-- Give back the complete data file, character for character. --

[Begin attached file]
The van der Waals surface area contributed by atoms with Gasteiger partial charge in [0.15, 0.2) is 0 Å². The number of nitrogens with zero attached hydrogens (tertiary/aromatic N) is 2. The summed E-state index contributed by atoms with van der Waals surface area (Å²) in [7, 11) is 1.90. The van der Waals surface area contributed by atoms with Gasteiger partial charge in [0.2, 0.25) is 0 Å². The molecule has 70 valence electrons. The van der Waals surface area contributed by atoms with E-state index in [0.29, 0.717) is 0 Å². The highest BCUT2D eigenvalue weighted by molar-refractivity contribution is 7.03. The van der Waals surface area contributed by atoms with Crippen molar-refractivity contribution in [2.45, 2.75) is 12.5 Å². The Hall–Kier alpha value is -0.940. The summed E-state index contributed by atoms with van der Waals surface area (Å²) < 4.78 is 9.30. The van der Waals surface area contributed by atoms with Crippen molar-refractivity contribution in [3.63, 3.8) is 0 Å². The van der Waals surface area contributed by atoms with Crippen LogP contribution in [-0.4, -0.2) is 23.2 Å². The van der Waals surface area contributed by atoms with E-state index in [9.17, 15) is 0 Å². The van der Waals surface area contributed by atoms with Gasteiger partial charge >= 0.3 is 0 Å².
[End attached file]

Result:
The van der Waals surface area contributed by atoms with Gasteiger partial charge in [0.15, 0.2) is 0 Å². The number of nitrogens with zero attached hydrogens (tertiary/aromatic N) is 2. The summed E-state index contributed by atoms with van der Waals surface area (Å²) in [7, 11) is 1.90. The van der Waals surface area contributed by atoms with Gasteiger partial charge in [0.2, 0.25) is 0 Å². The molecule has 70 valence electrons. The van der Waals surface area contributed by atoms with E-state index in [0.29, 0.717) is 0 Å². The highest BCUT2D eigenvalue weighted by molar-refractivity contribution is 7.03. The van der Waals surface area contributed by atoms with Crippen molar-refractivity contribution in [2.45, 2.75) is 12.5 Å². The Hall–Kier alpha value is -0.940. The summed E-state index contributed by atoms with van der Waals surface area (Å²) < 4.78 is 9.30. The van der Waals surface area contributed by atoms with Crippen molar-refractivity contribution in [3.63, 3.8) is 0 Å². The van der Waals surface area contributed by atoms with Crippen LogP contribution in [-0.4, -0.2) is 23.2 Å². The van der Waals surface area contributed by atoms with E-state index in [9.17, 15) is 0 Å². The van der Waals surface area contributed by atoms with Gasteiger partial charge >= 0.3 is 0 Å².